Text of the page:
Garden Plot Becomes Outdoor Science Lab
A garden plot, a greenhouse and a mess of new potatoes are satisfying appetites and more at a Fort Payne agriscience class. Dan Groghan, agriscience teacher, is using the time-tested concepts of gardening to help his students understand science through planting, observing and harvesting vegetables.
Three years ago, Groghan was approved to till a 2,025-foot plot of ground behind the football field as a 7th-grade science teacher at Fort Payne Middle School. His reason for such a request was to create an outdoor plant science teaching laboratory. Irish potatoes were the plants to study because everybody likes them and their growth cycle would fit into the semester system.
The following school year, Groghan transferred to Fort Payne High School. There he inherited a greenhouse and an older group of students who would benefit from exposure to this type of hands-on learning experience.
In his class, all students work together to plant, maintain and harvest the crops. For the fall crops, students planted collard greens and then potatoes for the spring crop. Collards and potatoes were chosen because their growth cycle could begin and end within the semester.
DeKalb Farmers Co-op store in Rainsville helped him with seeds for planting in the garden plot and the greenhouse.
In the fall, the turnip green harvest was so successful Groghan and his students were looking for people to take the leafy green vegetables home so they would not go to waste. Many students did not take them home and the reason was they had never tasted them.
"I brought several Crock-Pots to school one day and we cooked several different recipes of collards," Groghan said. "We had the students taste the collards and for many it was their first time to taste them."
Almost all the students, surprisingly, decided they did enjoy the taste of the collards. He hopes to try versions of potato soup at the end of the potato harvest in the spring to further develop students’ taste for fresh foods.
"Home gardens don’t exist as much anymore, so the kids are fascinated with the growth process," Groghan explained. "Each time we go out to the garden, the kids are still interested in what the plants are doing."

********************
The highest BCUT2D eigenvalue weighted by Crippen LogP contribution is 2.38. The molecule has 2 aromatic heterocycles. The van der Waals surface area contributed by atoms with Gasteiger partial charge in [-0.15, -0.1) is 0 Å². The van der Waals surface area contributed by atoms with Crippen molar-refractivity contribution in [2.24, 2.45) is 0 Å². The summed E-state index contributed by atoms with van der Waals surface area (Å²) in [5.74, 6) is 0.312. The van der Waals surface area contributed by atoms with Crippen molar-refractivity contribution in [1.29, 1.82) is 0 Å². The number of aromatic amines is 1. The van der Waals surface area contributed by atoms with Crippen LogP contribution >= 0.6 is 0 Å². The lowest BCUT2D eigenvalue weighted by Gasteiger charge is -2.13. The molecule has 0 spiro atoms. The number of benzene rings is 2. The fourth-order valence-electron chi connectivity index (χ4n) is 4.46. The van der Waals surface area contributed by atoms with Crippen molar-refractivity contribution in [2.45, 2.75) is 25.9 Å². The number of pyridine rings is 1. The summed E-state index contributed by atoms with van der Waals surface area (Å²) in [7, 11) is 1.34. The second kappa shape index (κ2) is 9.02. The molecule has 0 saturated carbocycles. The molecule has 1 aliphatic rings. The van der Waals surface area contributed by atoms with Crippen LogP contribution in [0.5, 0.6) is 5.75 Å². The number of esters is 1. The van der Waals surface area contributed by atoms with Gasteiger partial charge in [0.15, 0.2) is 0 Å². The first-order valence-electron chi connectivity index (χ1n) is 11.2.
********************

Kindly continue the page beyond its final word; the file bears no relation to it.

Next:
But still, there was the issue of quality food going to waste. Groghan had two solutions for his problem. Since his students were the caretakers of this garden, he decided to let them make the decision. The options were to sell the food or donate it to a local food bank. Unanimously, the local food bank won out.
In another one of Groghan’s classes, students work in the greenhouse. Once it was cleaned up and organized, another classroom lab opportunity evolved.
Zac McCurdy is an 11th grader in Groghan’s class who has become more interested in the growth of food since participating in the greenhouse lab work.
"It’s good to learn about the food we eat and it’s satisfying to see it grow," McCurdy said. "It’s good for us (students) to help our community by providing food to the local food shelters."
Angelica Santiago, another student is a 10th grader who enjoys taking care of the hanging baskets of annuals in the greenhouse.
"I love this class," Santiago said. "I thought it was going to be boring to begin with, but now I am always wondering where foods come from when we go to the grocery store."
Her mom grows vegetables at home, but she didn’t become interested in them until this class.
The academic goal of this class is for an outdoor lab experience, but further lessons are being taught: community, charity, food production and hard work. Through projects in the greenhouse, in raised beds and a garden plot, Groghan is taking learning to a different level.
Anna Wright is a freelance writer from Collinsville.